An Extremely Rare Imperially Inscribed White Jade Ruyi Sceptre. Qing Dynasty, Qianlong Period, Dated 1759
An Extremely Rare Imperially Inscribed White Jade Ruyi Sceptre. Qing Dynasty, Qianlong Period, Dated 1759 - Photo Sotheby's
the ruyi-shaped terminal carved in relief with a large peach borne on gnarled leafy branches, carved with a diaper band on the other end, the S-curved shaft inscribed in gilt with an imperial poem dated to jimao year (corresponding to 1759), followed by two seals reading Jixia yiqing (Clearing the mind after the myriad of state affairs) and De jiaqu (Obtaining refined enjoyment), the stone of an even white tone with russet markings; 43cm., 16 7/8 in. Estimation: 80,000 - 120,000 GBP
NOTE DE CATALOGUE: The poem inscribed is titled Yu Ruyi (Jade ruyi sceptre) and can be translated as follows:
A skilled artisan carved this precious piece of jade,
So elegant it’s aptly named “Take You by the Hand.”Such fine material, truly worldly transcendent,
Far, far surpasses anything common.
Flavour so rich it seems it could be poured out,
But of such subdued luster no thought is disturbed.
How it would have suited Prefect Wei,
Who might have used it to command all the armed forces!
Elegantly understated in decoration and form, the present sceptre is a stunning example of the ability of the craftsman to capture the essence of a peach in an unrelated material. The softness and colour gradation of the fruit is skilfully depicted in the sensitively rounded forms and russet inclusions on the head. Moreover, the elegance of the low relief carving and the plain surface of the shaft which terminates with a wan diaper capture an ethereal quality that compliments the peach’s association with Xi Wang Mu, Queen Mother of the West, whose garden contained peaches bestowing immortality.
While peaches featured regularly on sceptres, they more commonly formed part of an overall design; for example see one also with a plain shaft and the head carved with a single peach surrounded by a leafy branch, sold at Christie’s Hong Kong, 30th May 2006, lot 1598; and another decorated with two peaches and a bat holding a wan emblem, sold at Christie’s New York, 24th March 2004, lot 53. Sceptres carved with the sanduo commonly depicted peaches on the head, finger citrons in the middle of the shaft and pomegranates at the end. A sceptre of similar form and also inscribed with an imperial poem on the shaft, but the head modelled with a dragon clutching a flaming pearl in highrelief and dated to the guisi year of Qianlong’s reign (corresponding to 1773), was sold twice in our Hong Kong rooms, 25th November 1987, lot 370, and again, 7th October 2010, lot 2106.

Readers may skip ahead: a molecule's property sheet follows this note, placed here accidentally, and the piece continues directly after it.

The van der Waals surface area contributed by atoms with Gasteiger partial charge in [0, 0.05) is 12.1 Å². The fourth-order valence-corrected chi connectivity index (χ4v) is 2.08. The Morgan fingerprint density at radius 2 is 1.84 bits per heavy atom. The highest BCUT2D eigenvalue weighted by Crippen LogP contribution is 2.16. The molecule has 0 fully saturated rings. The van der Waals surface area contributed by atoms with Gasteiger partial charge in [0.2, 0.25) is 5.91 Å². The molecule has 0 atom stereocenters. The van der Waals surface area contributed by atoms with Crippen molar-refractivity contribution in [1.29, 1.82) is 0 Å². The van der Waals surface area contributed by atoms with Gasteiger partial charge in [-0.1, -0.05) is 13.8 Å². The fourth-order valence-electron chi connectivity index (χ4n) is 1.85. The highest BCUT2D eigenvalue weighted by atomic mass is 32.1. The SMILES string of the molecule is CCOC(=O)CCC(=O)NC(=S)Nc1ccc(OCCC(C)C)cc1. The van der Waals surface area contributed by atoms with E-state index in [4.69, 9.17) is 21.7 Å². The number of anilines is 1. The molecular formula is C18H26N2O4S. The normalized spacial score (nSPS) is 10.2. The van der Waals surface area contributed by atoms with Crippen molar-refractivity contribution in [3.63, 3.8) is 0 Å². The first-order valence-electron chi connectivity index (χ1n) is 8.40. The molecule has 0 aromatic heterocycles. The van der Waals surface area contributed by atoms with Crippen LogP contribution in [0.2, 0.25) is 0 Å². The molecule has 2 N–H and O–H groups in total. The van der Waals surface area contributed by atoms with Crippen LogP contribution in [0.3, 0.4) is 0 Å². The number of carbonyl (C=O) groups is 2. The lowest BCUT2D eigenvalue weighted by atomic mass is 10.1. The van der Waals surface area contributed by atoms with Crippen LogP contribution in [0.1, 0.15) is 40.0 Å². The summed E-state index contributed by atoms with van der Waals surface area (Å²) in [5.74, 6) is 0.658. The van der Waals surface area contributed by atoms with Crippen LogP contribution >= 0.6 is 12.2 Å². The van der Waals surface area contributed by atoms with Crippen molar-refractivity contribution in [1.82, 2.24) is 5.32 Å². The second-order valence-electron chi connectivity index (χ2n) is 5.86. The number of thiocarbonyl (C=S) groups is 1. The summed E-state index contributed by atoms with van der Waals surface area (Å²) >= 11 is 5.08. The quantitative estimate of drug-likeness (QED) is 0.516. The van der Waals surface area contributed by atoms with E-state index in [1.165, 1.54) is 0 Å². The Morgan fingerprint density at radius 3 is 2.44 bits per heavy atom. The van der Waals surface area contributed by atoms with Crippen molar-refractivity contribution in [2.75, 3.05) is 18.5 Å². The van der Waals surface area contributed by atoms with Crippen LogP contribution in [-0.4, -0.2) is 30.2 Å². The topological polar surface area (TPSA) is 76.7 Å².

The motif adorning this piece and the sceptre itself are rich in symbolism. The ruyi sceptre is a talisman presented to bestow good fortune that is thought to have developed from back-scratchers used by Buddhist monks and holy figures. Later it was adapted by Daoists who introduced the heart-shaped head rendered as a lingzhi fungus. The original function was lost and since the object had no practical purpose it could take any form deemed suitable to express well-wishing. During the Yongzheng reign the auspicious tradition of the ruyi (literally meaning ‘as you wish’) was revived. He commissioned sceptres to be made in various media and thus became an important imperial object that was presented to the Emperor or members of the imperial family and high officials as gifts on occasions such as birthdays and promotions.
Sotheby's. Treasures of the Qing Court, A Personal Perspective. London | 07 nov. 2012, www.sothebys.com